What are poets good for? Are all attempts to speak of 'the function of poetry', with that reductive definite article, doomed to pompous failure? In response to these questions, the sentence which precedes Shelley's over-quoted dictum that 'poets are the unacknowledged legislators of the world' is rarely cited, and one can see why. 'Poets,' he writes, 'are the hierophants of an unapprehended inspiration; the mirrors of the gigantic shadows which futurity casts upon the present; the words which express what they understand not; the trumpets which sing to battle and feel not what they inspire; the influence which is moved not, but moves.' It's a daunting job description. But although it may not have been common in the past century or so for poets to speak of themselves as 'hierophants of an unapprehended inspiration', the idea of a special bardic role didn't disappear in the post-Romantic generations. It was still present, in suitably modern dress, in the 1930s, particularly in the actions and pronouncements of the poets of the 'Auden generation', who did indeed see themselves as 'the mirrors of the gigantic shadows which futurity casts upon the present'. Their writing assumed that there was a large public which expected poets, above all others, to take the pulse of the age. The 1930s, as Chris Baldick observed in his excellent recent volume in the Oxford English Literary History, 1910-40: The Modern Movement, were 'the last years in which that assumption was widely shared'.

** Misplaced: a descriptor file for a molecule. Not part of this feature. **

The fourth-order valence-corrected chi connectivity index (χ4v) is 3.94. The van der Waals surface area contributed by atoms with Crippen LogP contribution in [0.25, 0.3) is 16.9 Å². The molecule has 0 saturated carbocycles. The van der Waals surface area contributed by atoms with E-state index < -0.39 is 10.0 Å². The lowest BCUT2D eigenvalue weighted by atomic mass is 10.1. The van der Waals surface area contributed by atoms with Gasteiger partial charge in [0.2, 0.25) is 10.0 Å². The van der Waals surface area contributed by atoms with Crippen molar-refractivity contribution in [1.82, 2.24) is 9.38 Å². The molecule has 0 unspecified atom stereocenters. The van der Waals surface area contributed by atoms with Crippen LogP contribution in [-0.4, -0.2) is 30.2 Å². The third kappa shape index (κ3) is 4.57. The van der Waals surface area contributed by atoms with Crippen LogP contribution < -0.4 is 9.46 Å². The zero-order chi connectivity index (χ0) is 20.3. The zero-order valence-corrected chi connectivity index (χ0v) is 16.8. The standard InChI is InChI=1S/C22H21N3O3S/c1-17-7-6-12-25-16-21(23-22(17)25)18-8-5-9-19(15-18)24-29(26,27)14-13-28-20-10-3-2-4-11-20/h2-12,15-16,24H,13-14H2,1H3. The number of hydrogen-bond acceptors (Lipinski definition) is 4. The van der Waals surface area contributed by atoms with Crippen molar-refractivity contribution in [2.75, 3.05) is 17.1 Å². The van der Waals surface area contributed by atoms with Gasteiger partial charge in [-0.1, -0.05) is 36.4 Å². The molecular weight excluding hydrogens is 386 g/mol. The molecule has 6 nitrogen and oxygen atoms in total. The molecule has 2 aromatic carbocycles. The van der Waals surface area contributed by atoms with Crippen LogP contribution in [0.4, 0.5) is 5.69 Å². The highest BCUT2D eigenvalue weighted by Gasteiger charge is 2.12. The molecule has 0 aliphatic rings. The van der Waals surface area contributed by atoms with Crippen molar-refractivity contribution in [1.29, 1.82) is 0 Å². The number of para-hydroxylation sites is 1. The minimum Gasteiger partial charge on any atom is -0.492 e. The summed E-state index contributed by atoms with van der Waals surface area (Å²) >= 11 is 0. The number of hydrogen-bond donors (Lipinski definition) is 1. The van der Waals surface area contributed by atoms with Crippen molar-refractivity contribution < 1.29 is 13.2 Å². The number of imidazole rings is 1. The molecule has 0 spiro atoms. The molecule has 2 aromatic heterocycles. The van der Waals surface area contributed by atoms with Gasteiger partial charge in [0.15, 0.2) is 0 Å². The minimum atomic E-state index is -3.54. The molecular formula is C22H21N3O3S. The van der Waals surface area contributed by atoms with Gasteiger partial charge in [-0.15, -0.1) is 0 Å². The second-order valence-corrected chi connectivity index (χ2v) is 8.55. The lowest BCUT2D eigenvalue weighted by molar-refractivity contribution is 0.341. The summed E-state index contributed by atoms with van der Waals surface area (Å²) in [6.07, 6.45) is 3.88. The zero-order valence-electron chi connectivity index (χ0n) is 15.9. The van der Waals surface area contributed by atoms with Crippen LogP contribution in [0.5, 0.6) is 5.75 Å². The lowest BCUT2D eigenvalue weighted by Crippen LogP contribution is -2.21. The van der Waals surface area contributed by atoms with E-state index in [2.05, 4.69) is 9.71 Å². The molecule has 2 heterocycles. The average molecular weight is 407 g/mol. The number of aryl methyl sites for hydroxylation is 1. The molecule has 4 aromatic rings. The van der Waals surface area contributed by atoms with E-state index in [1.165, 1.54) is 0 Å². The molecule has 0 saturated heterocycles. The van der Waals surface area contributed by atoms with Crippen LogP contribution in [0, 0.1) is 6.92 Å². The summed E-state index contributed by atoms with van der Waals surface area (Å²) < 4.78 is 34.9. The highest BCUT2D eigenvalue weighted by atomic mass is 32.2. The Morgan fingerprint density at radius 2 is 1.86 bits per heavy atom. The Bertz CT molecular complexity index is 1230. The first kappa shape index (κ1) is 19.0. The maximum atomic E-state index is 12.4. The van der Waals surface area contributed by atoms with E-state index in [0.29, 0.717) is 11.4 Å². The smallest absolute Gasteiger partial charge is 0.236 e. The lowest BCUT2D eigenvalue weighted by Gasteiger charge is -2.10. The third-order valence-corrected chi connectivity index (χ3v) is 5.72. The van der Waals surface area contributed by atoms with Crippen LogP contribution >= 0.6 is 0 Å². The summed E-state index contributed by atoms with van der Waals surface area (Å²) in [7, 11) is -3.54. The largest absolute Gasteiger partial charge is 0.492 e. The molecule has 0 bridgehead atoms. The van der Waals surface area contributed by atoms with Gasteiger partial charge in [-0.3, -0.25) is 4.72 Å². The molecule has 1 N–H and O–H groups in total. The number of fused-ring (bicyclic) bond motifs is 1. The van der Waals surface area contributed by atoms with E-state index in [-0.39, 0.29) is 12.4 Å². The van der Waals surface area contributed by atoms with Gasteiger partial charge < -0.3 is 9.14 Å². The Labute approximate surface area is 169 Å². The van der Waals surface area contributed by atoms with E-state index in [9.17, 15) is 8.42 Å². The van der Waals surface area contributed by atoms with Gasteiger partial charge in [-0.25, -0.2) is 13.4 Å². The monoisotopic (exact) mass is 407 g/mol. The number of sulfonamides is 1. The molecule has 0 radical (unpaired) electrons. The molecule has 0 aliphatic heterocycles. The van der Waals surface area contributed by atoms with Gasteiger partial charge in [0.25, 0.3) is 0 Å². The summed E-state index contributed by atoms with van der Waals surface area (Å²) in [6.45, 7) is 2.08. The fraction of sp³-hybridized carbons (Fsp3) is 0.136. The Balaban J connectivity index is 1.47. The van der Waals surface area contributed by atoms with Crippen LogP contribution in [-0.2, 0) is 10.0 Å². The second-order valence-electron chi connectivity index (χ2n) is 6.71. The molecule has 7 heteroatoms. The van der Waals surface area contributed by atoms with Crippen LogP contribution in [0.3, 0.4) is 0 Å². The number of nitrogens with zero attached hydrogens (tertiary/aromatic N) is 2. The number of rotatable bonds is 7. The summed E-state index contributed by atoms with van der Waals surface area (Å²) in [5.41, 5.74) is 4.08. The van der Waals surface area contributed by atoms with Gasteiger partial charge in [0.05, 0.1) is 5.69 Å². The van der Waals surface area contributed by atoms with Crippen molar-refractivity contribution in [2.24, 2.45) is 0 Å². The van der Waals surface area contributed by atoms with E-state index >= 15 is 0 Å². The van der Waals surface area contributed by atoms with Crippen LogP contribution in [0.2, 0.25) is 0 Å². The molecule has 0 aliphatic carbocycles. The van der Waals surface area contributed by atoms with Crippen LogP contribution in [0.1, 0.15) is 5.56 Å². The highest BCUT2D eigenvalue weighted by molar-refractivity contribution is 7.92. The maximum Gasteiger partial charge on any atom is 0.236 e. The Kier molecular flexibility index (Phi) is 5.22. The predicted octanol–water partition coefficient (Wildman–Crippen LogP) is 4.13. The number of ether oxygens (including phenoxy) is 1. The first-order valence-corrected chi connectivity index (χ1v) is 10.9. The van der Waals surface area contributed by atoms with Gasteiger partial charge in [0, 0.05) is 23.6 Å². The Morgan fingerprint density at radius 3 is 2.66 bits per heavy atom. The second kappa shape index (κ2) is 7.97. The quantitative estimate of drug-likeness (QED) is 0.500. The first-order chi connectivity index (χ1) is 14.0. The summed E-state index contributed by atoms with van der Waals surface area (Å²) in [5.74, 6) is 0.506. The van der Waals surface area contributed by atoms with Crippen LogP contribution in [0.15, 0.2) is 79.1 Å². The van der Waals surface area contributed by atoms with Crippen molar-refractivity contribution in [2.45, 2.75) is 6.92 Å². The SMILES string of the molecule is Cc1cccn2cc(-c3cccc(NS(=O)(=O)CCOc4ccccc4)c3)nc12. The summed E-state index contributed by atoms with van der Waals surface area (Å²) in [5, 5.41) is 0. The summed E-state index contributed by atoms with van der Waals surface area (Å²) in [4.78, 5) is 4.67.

LRB 6 September 2007 | PDF Download